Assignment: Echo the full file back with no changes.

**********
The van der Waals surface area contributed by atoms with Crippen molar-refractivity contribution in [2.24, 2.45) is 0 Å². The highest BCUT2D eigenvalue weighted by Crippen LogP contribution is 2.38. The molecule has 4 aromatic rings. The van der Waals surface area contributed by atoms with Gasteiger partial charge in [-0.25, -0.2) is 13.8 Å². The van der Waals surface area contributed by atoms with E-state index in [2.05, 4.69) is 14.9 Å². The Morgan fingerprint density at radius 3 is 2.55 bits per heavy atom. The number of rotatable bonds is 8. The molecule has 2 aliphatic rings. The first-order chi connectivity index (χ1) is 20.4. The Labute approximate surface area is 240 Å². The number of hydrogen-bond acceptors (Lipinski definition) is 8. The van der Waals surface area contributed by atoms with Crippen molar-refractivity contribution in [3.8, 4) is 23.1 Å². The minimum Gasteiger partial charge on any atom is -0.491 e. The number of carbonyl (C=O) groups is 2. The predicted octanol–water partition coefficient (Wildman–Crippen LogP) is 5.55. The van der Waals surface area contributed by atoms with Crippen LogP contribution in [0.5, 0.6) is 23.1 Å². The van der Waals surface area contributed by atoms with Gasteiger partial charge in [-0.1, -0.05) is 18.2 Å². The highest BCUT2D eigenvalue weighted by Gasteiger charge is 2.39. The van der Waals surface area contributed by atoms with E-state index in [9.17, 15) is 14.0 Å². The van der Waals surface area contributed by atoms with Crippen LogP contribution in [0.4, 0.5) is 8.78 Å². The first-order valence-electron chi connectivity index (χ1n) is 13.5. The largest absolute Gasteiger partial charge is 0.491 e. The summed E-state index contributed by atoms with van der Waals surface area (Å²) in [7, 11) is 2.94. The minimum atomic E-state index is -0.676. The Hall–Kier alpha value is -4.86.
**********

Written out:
The van der Waals surface area contributed by atoms with Crippen molar-refractivity contribution in [2.24, 2.45) is 0 Å². The highest BCUT2D eigenvalue weighted by Crippen LogP contribution is 2.38. The molecule has 4 aromatic rings. The van der Waals surface area contributed by atoms with Gasteiger partial charge in [-0.25, -0.2) is 13.8 Å². The van der Waals surface area contributed by atoms with E-state index in [2.05, 4.69) is 14.9 Å². The Morgan fingerprint density at radius 3 is 2.55 bits per heavy atom. The number of rotatable bonds is 8. The molecule has 2 aliphatic rings. The first-order chi connectivity index (χ1) is 20.4. The Labute approximate surface area is 240 Å². The number of hydrogen-bond acceptors (Lipinski definition) is 8. The van der Waals surface area contributed by atoms with Crippen molar-refractivity contribution in [3.8, 4) is 23.1 Å². The minimum Gasteiger partial charge on any atom is -0.491 e. The number of carbonyl (C=O) groups is 2. The predicted octanol–water partition coefficient (Wildman–Crippen LogP) is 5.55. The van der Waals surface area contributed by atoms with Crippen LogP contribution in [0.5, 0.6) is 23.1 Å². The van der Waals surface area contributed by atoms with Gasteiger partial charge in [-0.1, -0.05) is 18.2 Å². The highest BCUT2D eigenvalue weighted by Gasteiger charge is 2.39. The van der Waals surface area contributed by atoms with E-state index in [9.17, 15) is 14.0 Å². The van der Waals surface area contributed by atoms with Crippen LogP contribution in [0.4, 0.5) is 8.78 Å². The first-order valence-electron chi connectivity index (χ1n) is 13.5. The largest absolute Gasteiger partial charge is 0.491 e. The summed E-state index contributed by atoms with van der Waals surface area (Å²) in [7, 11) is 2.94. The minimum atomic E-state index is -0.676. The Hall–Kier alpha value is -4.86.